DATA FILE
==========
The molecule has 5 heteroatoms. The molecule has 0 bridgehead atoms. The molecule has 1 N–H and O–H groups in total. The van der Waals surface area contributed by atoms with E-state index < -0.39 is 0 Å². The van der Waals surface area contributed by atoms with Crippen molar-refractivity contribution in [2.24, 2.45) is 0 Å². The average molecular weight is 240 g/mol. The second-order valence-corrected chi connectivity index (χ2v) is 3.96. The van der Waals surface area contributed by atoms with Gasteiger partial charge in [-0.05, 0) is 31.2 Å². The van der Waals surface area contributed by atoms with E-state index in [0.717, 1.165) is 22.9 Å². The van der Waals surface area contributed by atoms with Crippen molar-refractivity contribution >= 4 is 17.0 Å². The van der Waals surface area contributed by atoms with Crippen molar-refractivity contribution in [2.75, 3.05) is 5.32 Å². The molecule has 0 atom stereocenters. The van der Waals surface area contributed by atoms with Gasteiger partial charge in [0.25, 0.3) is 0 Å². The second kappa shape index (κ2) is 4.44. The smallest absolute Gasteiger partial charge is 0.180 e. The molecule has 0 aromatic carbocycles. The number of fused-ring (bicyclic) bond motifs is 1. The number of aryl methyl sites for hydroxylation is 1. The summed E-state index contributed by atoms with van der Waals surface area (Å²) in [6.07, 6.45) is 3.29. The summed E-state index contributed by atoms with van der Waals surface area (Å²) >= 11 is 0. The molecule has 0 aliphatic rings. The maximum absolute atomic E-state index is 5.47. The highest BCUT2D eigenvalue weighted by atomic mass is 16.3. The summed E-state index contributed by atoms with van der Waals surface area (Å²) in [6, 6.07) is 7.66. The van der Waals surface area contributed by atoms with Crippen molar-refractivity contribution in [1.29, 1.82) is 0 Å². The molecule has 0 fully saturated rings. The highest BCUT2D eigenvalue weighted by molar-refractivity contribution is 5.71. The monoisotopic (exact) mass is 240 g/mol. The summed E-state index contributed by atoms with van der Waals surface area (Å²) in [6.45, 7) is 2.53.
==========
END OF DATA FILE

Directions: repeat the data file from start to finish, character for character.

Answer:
The molecule has 5 heteroatoms. The molecule has 0 bridgehead atoms. The molecule has 1 N–H and O–H groups in total. The van der Waals surface area contributed by atoms with E-state index < -0.39 is 0 Å². The van der Waals surface area contributed by atoms with Crippen molar-refractivity contribution in [2.24, 2.45) is 0 Å². The average molecular weight is 240 g/mol. The second-order valence-corrected chi connectivity index (χ2v) is 3.96. The van der Waals surface area contributed by atoms with Gasteiger partial charge in [-0.05, 0) is 31.2 Å². The van der Waals surface area contributed by atoms with E-state index in [0.717, 1.165) is 22.9 Å². The van der Waals surface area contributed by atoms with Crippen molar-refractivity contribution >= 4 is 17.0 Å². The van der Waals surface area contributed by atoms with Crippen molar-refractivity contribution in [2.75, 3.05) is 5.32 Å². The molecule has 0 atom stereocenters. The van der Waals surface area contributed by atoms with Gasteiger partial charge in [0.25, 0.3) is 0 Å². The second kappa shape index (κ2) is 4.44. The smallest absolute Gasteiger partial charge is 0.180 e. The molecule has 0 aromatic carbocycles. The number of fused-ring (bicyclic) bond motifs is 1. The number of aryl methyl sites for hydroxylation is 1. The summed E-state index contributed by atoms with van der Waals surface area (Å²) in [6.07, 6.45) is 3.29. The summed E-state index contributed by atoms with van der Waals surface area (Å²) >= 11 is 0. The molecule has 0 aliphatic rings. The maximum absolute atomic E-state index is 5.47. The highest BCUT2D eigenvalue weighted by atomic mass is 16.3. The summed E-state index contributed by atoms with van der Waals surface area (Å²) in [6, 6.07) is 7.66. The van der Waals surface area contributed by atoms with Crippen molar-refractivity contribution in [1.29, 1.82) is 0 Å². The molecule has 0 fully saturated rings. The highest BCUT2D eigenvalue weighted by molar-refractivity contribution is 5.71. The monoisotopic (exact) mass is 240 g/mol. The summed E-state index contributed by atoms with van der Waals surface area (Å²) in [6.45, 7) is 2.53.